Theory of Constraints – A Transformation for use in the Public Hospital Sector
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A prerequisite for a safe and functioning society is to have an effective and well-functioning hospital. Hospitals are large scale complex systems that we all depend upon in situations when we are on our lives are at the most critical. The hospital sector has continually changed for the last several decades and experienced a constant shift in their day-to-day work. Today, the hospitals face increased pressure caused by increasing expectations from the users and society at large. At the same time, the cost of the workforce has raised drastically for the industrialized countries, causing an increased focus on cutting the cost of running the hospitals. The demand for cost-effectiveness is even more true for the publicly provided healthcare services that for each day that goes is put under a higher degree of scrutiny. Facing challenges such as these, have required healthcare managers to develop strategies to cope. Ever since the technical revolution that introduced the concept of dealing with large amounts of units (better known as mass production) the industry has developed and refined their methodologies and their approaches has seemed to be immensely fruitful (J. P. Womack, Jones, & Roos, 1990, p. 26). These methods have crystallized itself into its own discipline within general management into what is now known as operations management (OM). However, as one can imagine, the process of implementing and transfer these concepts and frameworks into health care is not straightforward as there are substantial differences between these two enterprises. Not to mention that operations in the manufacturing industries mainly deal with machines and goods, and the hospital sector is mainly dealing with peoples. In the forefront in this movement of improving the operations of hospitals is the Institute of Healthcare Improvement (IHI). As will be elaborated further in the next section, IHI argues for implementing OM principles to hospital operations but does not mention the potential of the Theory of Constraints in this respect. The project encapsulated in this dissertation is going to look at the possibility to adapt the core of one of the most promising operations management methodologies; Theory of Constraints to be applicable for the hospital setting. From the Theory of Constraints-community, there seems to be a unanimous consensus that the theory will fit very well for the operation of the hospital. However, doing so necessitates a thorough and profound work of transformation. This dissertation will take the theory apart, and by using principles found in cross-industry innovation perform a new transformation of this methodology. By using the ACAP’s process view as an overarching methodological approach, that substantiated this dissertation’s project in particular, by structuring a way of carrying out the project in a systematic way. First, through an assimilation of the theory part of this dissertation where the general theoretical landscape of operations management was reviewed. Here it was also performed a literature review of the past performed TOC-implementations to pinpoint the problem in the past implementation in the hospital setting. The problem of this dissertation was based on the identified societies’ insatiate need for health care across the population to attempt to adjust the fruitful theory of TOC that has proven utility in the industry sector. The project of the dissertation has endeavored an attempt to fill the theoretical gap that has abstained the healthcare improvement community from using TOC in their improvement processes. The resulting transformed value structure conceptually provided the allowance to implement into the values of the public hospital sector. Also, the resulting framework has the flexibility for several simultaneous goals, which is beneficial for an organization that can not operate solely on profit maximization and needs to have goals in addition to that. Another quality of the resulting framework is that it provides acceptance of leadership values such as trust.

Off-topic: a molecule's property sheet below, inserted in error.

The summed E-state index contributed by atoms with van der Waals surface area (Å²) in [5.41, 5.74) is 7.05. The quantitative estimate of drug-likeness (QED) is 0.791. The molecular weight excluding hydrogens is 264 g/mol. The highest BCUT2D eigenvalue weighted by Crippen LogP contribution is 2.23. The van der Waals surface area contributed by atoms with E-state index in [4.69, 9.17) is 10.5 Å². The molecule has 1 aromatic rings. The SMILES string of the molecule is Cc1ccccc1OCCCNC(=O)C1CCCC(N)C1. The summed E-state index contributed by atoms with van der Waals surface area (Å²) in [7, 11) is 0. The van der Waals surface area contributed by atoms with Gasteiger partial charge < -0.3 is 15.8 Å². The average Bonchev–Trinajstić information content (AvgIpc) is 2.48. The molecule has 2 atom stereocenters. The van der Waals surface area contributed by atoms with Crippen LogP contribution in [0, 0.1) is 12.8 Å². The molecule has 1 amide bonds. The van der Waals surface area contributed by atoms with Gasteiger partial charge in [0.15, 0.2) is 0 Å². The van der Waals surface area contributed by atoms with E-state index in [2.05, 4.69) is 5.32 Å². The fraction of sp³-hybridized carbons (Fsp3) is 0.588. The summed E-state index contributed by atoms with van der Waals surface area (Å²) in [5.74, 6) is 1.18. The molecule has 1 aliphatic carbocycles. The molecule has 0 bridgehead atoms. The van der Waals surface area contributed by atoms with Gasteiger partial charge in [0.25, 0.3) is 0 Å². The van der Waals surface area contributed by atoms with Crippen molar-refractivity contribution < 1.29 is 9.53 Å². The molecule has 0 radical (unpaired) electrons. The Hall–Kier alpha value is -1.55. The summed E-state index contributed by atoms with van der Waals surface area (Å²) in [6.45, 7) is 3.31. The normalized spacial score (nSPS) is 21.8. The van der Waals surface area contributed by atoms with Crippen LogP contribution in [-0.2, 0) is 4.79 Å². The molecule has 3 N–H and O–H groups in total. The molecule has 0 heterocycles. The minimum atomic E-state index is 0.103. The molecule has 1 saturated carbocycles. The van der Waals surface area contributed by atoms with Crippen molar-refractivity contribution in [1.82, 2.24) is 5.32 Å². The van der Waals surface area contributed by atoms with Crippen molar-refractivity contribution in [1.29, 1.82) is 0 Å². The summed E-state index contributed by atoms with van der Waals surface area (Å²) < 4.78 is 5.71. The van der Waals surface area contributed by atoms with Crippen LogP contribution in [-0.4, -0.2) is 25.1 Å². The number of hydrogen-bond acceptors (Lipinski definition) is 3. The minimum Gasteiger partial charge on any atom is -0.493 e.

Master's thesis in Industrial economics